Published: 3rd April 2017
Publisher: Puffin Books, Imprint of Penguin Random House Australia
Format: Paperback courtesy of the publisher
Life has never been easy for Antonio, but since the war began there are German soldiers on every corner, fearsome gangsters and the fascist police everywhere, and no one ever has enough to eat. But when Antonio decides to trust a man who has literally fallen from the sky, he leaps into an adventure that will change his life and maybe even the future of Sicily…
The Boy And The Spy is a fast paced, adventure seeking, dangerous ride that kids aged 8+ are going to love.
Set during World War Two, The Boy And The Spy is not only an educational tale about what the war was like for children in Italy, it’s also a great narrative that is sure to get kids, particularly boys, reading.
Full of danger, adventure seeking and of course a healthy dose of espionage, the narrative is an intense and quick read. In many ways it is similar to books like The Boy In The Stripped Pyjamas, for it offers a rare glimpse into history from the perspective of a child, but with a slightly more upbeat and possibly unrealistic ending.
The biggest problems for me with this particular novel were due to my own preconceptions of reality and books. Being a well-read women in her twenty-somethings, I’m not the target audience for this book, and thus I bring to the narrative a bunch of expectations if you will. A lot of these were adhered to in the novel – well paced, engaging characters and storyline etc – but some boxes weren’t so easy to tick off either. As an adult I was able to suspend my disbelief throughout most of the initial read of the narrative, but once I shut the covers for the last time, I was well aware that parts of the story didn’t gel for me as well as I’d have liked. The plausibility of a spy being so open with the child of the enemy seemed a bit out there for one, as did the a few of the time jumps and a few other elements that I can’t mention without giving spoilers.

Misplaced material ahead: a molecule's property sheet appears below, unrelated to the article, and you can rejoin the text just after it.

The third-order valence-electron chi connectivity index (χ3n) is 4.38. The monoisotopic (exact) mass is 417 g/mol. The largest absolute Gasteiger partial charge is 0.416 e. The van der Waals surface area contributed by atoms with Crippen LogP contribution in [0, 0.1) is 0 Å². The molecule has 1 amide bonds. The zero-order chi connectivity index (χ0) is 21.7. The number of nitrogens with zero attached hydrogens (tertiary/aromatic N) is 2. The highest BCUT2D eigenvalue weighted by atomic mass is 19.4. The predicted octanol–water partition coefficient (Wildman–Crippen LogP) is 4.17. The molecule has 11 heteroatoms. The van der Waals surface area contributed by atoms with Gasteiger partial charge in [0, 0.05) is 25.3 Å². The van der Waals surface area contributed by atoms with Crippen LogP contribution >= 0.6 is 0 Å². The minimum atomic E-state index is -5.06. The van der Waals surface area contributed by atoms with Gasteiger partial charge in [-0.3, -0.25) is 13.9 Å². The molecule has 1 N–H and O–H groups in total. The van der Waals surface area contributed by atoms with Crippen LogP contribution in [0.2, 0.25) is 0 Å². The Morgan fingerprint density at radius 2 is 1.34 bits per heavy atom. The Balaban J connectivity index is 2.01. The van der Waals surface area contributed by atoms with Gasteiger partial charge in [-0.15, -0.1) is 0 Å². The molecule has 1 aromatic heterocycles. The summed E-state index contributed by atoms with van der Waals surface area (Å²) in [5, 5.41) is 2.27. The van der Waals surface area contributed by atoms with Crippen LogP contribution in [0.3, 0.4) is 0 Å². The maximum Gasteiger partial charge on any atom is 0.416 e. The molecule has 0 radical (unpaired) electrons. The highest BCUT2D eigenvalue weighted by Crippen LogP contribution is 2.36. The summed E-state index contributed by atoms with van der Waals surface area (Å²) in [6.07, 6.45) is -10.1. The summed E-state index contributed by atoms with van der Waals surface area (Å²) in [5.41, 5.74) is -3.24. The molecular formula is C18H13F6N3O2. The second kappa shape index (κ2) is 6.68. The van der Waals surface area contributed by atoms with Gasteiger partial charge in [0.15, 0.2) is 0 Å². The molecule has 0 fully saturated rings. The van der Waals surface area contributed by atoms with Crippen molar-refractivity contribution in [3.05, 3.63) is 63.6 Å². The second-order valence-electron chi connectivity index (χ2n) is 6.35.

That said, I did really enjoy this little book and was certainty taken for a whirlwind adventure with Antonio through war torn Italy. I really loved the parallels drawn between The Little Prince and this narrative, and the way Arena has captured the raw vulnerability of childhood and friendship and one’s place in the family was brilliant.
All in all I was really moved by Antonio’s plight and I’m really hoping that Felice Arena does write the companion novel/sequel that the end of this book hints at.
The Boy And The Spy is the perfect book for any child who dreams of being a spy. It is a courageous, intelligent and uplifting tale of a child finding his place in the world and the true meaning of family depicted against the harsh reality of war torn Italy.
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